To illustrate the simple regression model, consider a statistical problem facing the Tampa Travel Agents' Association. The Association wishes to determine the mathematical relation between the dollar volume of sales of travel packages (S) and the level of expenditure on newspaper advertising (A) for travel agents located in the Tampa metropolitan area.
Let's define the following relation:
True (or Actual) Relation...

...the archival line of work. The digital age brought about the electronic record which in itself introduced new thoughts and concepts of the whole profession. An upbeat account of the United States Centre for Electronic Records Archive focuses on access and validation strategies. A wider perspective is taken from an Australian viewpoint showing how record keeping is increasingly electronic, but emphasizes the essence of traditional records management and informational skills.
The electronic record reference has become known to be digital reference (or virtual reference), a service by which the archives or a records repository reference service is conducted online, and the reference transaction is a computer based communication. It is the delivery of reference services provided by the archives to users who cannot access or do not want face-to-face communication. This form of reference work expands reference services from the physical reference desk to a "virtual" reference desk where the patron could be writing from home, work or a variety of other locations. Due to the electronic record the centrality of the reference room being the interface between the user and the records is now a notion of the past.
Electronic mail, instant messaging,...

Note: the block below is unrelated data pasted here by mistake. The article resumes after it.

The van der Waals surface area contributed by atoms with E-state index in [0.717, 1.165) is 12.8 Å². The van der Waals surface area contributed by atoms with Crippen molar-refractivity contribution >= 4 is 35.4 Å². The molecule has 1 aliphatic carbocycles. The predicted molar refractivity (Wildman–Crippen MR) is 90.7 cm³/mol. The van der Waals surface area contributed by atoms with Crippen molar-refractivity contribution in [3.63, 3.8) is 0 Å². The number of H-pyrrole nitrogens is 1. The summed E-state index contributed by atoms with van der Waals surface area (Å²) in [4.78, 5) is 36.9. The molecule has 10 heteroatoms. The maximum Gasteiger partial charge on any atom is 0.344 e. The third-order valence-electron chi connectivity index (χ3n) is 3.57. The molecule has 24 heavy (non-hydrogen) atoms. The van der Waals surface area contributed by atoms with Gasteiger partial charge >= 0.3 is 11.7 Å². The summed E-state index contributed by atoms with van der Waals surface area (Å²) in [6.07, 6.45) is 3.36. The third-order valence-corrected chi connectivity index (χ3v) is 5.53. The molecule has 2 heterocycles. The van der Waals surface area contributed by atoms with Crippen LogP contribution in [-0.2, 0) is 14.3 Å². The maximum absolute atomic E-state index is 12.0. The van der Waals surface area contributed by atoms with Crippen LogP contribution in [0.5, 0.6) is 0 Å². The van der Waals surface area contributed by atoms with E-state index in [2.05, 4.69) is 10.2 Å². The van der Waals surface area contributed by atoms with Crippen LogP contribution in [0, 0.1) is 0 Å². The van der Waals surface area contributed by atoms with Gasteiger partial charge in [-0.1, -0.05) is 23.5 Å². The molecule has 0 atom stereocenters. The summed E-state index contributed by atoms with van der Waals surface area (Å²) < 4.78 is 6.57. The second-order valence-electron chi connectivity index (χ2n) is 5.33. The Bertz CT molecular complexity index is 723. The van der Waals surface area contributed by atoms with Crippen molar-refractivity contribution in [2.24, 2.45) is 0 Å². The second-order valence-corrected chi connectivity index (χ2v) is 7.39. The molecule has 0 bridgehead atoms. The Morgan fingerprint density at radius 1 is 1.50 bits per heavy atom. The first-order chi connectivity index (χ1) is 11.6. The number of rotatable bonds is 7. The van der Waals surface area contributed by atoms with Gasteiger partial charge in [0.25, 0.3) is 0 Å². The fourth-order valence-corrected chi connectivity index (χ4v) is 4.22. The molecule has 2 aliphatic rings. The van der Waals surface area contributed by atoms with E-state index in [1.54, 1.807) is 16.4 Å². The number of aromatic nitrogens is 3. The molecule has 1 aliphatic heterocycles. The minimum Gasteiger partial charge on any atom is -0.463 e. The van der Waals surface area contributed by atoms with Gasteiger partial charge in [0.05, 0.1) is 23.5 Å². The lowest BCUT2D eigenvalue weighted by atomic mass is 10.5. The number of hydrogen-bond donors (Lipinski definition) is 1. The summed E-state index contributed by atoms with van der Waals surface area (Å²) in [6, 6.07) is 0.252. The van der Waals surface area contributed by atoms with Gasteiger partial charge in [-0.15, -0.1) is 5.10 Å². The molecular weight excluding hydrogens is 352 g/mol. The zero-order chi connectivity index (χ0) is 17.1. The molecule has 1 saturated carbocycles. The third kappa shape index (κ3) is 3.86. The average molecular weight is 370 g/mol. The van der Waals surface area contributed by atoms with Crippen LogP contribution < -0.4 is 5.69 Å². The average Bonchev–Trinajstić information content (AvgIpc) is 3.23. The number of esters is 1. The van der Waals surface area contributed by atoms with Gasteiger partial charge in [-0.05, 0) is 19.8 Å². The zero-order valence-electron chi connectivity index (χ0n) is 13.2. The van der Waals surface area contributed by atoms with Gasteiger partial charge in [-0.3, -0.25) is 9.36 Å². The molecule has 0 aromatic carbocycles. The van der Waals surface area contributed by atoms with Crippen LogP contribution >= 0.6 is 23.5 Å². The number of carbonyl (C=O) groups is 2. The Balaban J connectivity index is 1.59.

...Samsung Electronics
From Wikipedia, the free encyclopedia
Samsung Electronics Co., Ltd
삼성전자
三星電子
Type
Public
Traded as
KRX: 005930, KRX:005935, LSE: SMSN,LSE: SMSD
Industry
Consumer electronics
Telecoms equipment
Semiconductors
Home appliances
Founded
1969 (Samsung Electric Industries)
1988 (Samsung Electronics)
Headquarters
Suwon, Gyeonggi Province,South Korea
Area served
Worldwide
Key people
Lee Kun-hee
(Chairman)
Lee Jae-yong
(Vice chairman)
Kwon Oh-hyun
(Vice chairman and CEO)
JK Shin
(President)
BK Yoon (President and CEO)
Products
See products listing
Revenue
₩201.103 trillion (2012)[1]
Operating income
US$18.8634614 billion(2012)[1]
Profit
₩23.845 trillion (2012)[1]
Total assets
₩181.071 trillion (2012)[1]
Total equity
₩121.480 trillion (2012)[1]
Employees
326,000 (2014)[1]
Parent
Samsung Group
Website
www.samsung.com
This article contains Korean text.Without proper rendering support, you may see question marks, boxes, or other symbols instead of Hanguland hanja.
Samsung Electronics Co., Ltd. (Korean: 삼성전자; Hanja: 三星電子) is a South Koreanmultinational electronics company headquartered in Suwon, South Korea.[2] It is the flagship subsidiary of the Samsung Group and has been the world's largest information technology company by revenues since 2009.[3] Samsung Electronics has assembly plants and sales networks in...

...Electronic Literature Pedagogy: A Questionable Approach
by: Chris Mott
WHY SHOULD I TEACH ELECTRONIC LITERATURE?
The first reason to teach electronic literature is practical: digital media are the most rapidly growing forms of communication, and they will only grow in their influence and pervasiveness. Most of our students are fairly skillful with electronic technology, but as we all know, skill is not literacy. Literacy includes the ability not only to perform in a given medium, but to think in and beyond that medium, to be able to critique and extend the medium. The unprecedented growth and ubiquity (soon computers will be more common in homes than TVs) of electronic technology demands an enlightened, an educated and responsible use of the media.
Further, many teachers find themselves attempting to improve their students’ understanding of academic discourse by bridging the gap between the academic world and the world of popular culture. Electronic technology is the dominant medium for popular culture. Electronic games, itunes, YouTube, and Facebook are here to stay. More than that, these electronic modes of communication add to the intensity of information exchange. Of course, our students run some risks in this intensified information environment. They might first become overwhelmed by the sheer amount of information they must process--although we have...